In a given year when $60 billion is given to foundations, only about $2.5 billion of just 4% goes towards advocacy work. But with advocacy campaigns having had a track record of success from ending Apartheid in South Africa to LGBTQ rights, the question becomes, why isn’t more of this happening? This is among the items examined in a recent article on the Stanford Social Innovation Review titled, When Philanthropy Meets Advocacy. It’s a pleasure to have with us its co-author, Susan Wolf Ditkoff, who is a partner at The Bridgespan Group and the co-head of their philanthropy practice.
Do you know someone who has an autistic child or grandchild? It seems that many of us do. With the estimates of its prevalence now being 1 in 68 children who is being diagnosed with autism, and when it comes to promoting solutions, helping these individuals and their families and advocating for support, the leading organization in this country is Autism Speaks. It’s pleasure to have with us this evening their president and CEO, Angela Geiger.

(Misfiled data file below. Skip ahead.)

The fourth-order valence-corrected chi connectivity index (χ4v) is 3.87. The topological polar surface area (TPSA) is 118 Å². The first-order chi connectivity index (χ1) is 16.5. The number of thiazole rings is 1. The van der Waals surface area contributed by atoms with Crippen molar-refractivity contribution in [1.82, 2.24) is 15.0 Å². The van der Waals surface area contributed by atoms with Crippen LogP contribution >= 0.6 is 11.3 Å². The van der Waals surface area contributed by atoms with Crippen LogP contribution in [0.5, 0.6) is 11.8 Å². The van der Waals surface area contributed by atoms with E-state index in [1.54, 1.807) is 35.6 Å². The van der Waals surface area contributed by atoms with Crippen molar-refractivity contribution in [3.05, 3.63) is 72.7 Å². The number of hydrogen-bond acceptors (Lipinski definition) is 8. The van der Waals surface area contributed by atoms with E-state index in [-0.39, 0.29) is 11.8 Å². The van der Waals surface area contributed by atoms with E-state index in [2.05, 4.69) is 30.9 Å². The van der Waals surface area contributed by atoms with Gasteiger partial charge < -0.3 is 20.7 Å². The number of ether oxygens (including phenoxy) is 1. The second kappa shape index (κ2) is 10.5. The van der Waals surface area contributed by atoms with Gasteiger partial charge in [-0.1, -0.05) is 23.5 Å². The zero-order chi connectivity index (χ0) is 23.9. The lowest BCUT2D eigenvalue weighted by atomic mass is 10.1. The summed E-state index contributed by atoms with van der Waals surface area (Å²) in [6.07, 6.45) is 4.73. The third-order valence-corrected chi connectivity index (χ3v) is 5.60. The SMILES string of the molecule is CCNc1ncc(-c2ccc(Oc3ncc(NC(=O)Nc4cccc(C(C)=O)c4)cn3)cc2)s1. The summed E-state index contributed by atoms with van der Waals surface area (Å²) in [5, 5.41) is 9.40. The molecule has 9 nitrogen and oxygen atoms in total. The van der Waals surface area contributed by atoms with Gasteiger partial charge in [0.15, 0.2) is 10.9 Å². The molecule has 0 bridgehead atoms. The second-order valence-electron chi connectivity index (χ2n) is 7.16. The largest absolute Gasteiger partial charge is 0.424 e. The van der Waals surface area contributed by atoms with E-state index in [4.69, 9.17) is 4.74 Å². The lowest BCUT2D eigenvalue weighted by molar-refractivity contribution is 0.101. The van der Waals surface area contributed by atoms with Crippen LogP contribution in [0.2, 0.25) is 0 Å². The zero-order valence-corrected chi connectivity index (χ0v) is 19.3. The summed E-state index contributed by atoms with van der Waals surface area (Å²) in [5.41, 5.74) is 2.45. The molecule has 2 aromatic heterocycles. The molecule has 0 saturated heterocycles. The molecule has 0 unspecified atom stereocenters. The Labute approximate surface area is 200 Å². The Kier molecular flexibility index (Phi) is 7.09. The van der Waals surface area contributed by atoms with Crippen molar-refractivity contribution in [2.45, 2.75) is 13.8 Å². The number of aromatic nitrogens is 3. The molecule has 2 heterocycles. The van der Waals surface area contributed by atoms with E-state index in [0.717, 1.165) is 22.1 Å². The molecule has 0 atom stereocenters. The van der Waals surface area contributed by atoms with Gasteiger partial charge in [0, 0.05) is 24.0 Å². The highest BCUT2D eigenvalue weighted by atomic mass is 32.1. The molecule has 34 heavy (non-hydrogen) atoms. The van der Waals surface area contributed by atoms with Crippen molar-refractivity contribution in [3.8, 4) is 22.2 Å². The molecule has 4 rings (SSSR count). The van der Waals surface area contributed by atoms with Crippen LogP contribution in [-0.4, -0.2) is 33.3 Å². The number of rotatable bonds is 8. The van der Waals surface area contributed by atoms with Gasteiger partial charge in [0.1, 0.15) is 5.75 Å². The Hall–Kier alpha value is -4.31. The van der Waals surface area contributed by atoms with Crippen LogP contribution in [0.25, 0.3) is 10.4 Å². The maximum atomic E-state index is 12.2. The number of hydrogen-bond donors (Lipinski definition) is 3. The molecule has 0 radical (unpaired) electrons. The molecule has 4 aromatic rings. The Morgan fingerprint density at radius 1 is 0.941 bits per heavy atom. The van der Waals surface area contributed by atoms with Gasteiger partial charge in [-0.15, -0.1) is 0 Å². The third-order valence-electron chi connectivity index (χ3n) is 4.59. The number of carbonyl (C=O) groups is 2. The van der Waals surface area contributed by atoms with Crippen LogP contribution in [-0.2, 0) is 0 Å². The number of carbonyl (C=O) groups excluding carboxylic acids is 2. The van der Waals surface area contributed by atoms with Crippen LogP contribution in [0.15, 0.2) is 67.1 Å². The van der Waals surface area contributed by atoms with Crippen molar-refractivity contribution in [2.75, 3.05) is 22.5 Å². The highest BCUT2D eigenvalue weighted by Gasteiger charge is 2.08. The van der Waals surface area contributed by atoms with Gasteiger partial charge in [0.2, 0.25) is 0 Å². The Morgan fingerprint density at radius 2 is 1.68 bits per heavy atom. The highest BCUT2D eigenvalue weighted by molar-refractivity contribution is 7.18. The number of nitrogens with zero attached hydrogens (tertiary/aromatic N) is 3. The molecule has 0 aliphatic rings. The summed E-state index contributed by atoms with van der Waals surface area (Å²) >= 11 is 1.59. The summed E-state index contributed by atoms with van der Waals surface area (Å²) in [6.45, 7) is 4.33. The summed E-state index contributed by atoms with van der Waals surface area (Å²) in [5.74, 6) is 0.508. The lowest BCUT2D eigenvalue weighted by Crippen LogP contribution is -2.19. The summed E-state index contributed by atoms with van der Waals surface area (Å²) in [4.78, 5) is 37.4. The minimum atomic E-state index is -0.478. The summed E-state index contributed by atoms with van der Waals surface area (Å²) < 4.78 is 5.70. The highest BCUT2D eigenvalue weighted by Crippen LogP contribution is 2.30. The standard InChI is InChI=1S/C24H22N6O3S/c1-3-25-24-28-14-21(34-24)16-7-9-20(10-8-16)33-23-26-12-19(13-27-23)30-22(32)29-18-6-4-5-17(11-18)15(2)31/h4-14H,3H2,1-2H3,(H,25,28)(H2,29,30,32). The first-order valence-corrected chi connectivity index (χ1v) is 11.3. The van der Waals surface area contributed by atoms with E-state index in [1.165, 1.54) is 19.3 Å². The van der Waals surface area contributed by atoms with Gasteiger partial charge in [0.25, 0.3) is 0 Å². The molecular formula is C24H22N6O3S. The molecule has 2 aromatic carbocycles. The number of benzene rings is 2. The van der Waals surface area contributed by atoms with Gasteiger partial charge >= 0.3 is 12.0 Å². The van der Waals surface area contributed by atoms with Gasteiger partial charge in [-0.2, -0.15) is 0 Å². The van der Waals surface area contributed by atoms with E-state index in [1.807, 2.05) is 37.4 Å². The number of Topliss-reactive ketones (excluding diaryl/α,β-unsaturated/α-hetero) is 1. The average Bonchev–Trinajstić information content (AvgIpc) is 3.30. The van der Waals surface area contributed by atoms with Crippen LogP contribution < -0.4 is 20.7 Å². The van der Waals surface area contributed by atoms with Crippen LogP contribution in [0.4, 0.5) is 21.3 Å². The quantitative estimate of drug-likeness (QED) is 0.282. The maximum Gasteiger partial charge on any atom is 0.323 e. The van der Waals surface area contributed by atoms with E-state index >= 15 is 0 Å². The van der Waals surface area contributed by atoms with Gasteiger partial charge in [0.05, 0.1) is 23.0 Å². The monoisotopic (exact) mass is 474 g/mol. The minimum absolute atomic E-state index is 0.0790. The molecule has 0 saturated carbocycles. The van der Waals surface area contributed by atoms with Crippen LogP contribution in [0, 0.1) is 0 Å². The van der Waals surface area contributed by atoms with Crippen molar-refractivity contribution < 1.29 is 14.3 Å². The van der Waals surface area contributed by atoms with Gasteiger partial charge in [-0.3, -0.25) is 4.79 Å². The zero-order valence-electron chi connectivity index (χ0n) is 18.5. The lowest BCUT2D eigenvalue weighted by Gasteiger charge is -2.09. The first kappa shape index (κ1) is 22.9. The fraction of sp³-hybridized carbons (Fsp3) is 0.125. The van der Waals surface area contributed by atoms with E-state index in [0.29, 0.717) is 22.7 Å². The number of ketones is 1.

Human-service nonprofits work to improve lives in the country’s most troubled communities, but there’s another way in which they live on the edge: Many operate with less than 30 days’ worth of cash on hand.
The Alliance for Strong Families and Communities is a national organization representing hundreds of such organizations across North America. In this segment from the Business of Giving, CEO Susan Dreyfus addresses the severe financial strain many of them labor under every day.
Noting that governments pay roughly 80 cents on the dollar for the cost of social, health, educational, and other services they contract with charities to provide, Ms. Dreyfus calls on public agencies to fully fund those programs. She also discusses the importance of applying neuroscience to improve social services, and shares her theory of change for the 21st century.